Ball Celebrates 15 Years of the Hydrocarbon Line with a Shock Proof, Tough as Nails Diver

The latest watch in Ball’s Hydrocarbon series has been unveiled, and it’s every bit as overbuilt and tough as the GMT that Ed Jelley recently reviewed right here. To celebrate the 15th anniversary of the Hydrocarbon line, Ball has created a diver in the brand’s unique style that mixes classic vintage cues with cutting edge technology. It’s an almost steampunk take on the neo-vintage diver genre, and includes some genuinely novel enhancements that fans of the brand (and their use of tritium tubes to illuminate their dials) will surely enjoy. Let’s take a closer look.

Ball Engineer Hydrocarbon Original

  • Case Material: Stainless steel
  • Dial: Black
  • Dimensions: 40 x 14.5mm
  • Crystal: Sapphire     
  • Water Resistance: 200 meters 
  • Crown: Screw down               
  • Movement: BALL RR1102-CSL
  • Strap/bracelet: Stainless steel bracelet
  • Price: $3,199
  • Reference Number: n/a
  • Expected Release: Available now 


The Engineer Hydrocarbon Original looks, at a glance, like it could have been a purpose built dive instrument built in the 60s. The case is conservatively sized at 40mm in diameter the layout is as classic as it gets – there are definite Submariner vibes here, even down to the multiple lines of text near 6:00. The enormous crown protection system is common to all watches in the Hydrocarbon family and reinforces the idea that the Engineer Hydrocarbon Original is truly unshakable. It’s big and bulky, but in a confidence inspiring way. The crown protection valve has become a signature feature in Ball’s watches, and close inspection reveals a very different look than the Panerai crown guard system many will think of when they first lay eyes on a Hydrocarbon. The crown assembly has gentle curves to it, giving it an organic appearance that makes it feel like it was meant to be part of this watch, and not an additional feature added at the last minute.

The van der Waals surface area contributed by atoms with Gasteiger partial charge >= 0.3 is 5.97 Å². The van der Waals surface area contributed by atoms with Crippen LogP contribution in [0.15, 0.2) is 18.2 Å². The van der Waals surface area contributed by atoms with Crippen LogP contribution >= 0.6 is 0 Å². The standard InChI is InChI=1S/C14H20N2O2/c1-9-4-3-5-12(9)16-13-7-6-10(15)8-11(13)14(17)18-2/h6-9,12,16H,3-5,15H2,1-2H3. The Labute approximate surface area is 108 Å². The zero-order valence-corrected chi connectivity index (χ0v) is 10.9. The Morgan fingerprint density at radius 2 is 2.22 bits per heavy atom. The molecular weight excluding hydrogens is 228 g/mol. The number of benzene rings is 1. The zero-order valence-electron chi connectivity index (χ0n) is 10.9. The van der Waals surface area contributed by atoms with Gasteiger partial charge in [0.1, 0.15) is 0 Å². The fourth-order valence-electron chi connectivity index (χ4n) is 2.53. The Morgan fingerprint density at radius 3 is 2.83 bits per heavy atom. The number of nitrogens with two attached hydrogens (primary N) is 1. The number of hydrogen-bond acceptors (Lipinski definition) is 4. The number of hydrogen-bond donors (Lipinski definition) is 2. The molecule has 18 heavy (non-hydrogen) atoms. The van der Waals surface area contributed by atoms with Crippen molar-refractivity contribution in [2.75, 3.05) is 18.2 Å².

Protection against shock is one of the key problems facing watch designers, and Ball has two answers in the form of their Amortiser and SpringLOCK technologies, both implemented here in their most up to date variants. The Amortiser protects the entire movement by shielding it with a metal ring that is designed to absorb impacts, should they arise. To provide even more protection, the Engineer Hydrocarbon Original features the latest iteration of Ball’s SpringLOCK system, which essentially acts as a cage for the balance spring. According to Ball, this system can reduce shock impact on the balance by as much as 66%, protecting the watch from damage and also improving accuracy, as even a small impact can create issues with chronometry. 

Of course, it wouldn’t be a Ball if it wasn’t capable of putting on a light show courtesy of the many small tritium tubes the brand is known to use for dial illumination. Here, tubes have been used in the rotating dive bezel, and have also been placed under the dial for the first time in a Ball watch, creating an always-on lume effect from below, and increased depth and visual interest through a sandwich dial approach. It’s always tough to tell in press photos like those you see here, but we expect this dial won’t look like anything else on the market once it’s dark. 

The Engineer Hydrocarbon Original is available now through Ball’s website. The retail price is $3,199. Ball

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Zach is a native of New Hampshire, and he has been interested in watches since the age of 13, when he walked into Macy’s and bought a gaudy, quartz, two-tone Citizen chronograph with his hard earned Bar Mitzvah money. It was lost in a move years ago, but he continues to hunt for a similar piece on eBay. Zach loves a wide variety of watches, but leans toward classic designs and proportions that have stood the test of time. He is currently obsessed with Grand Seiko.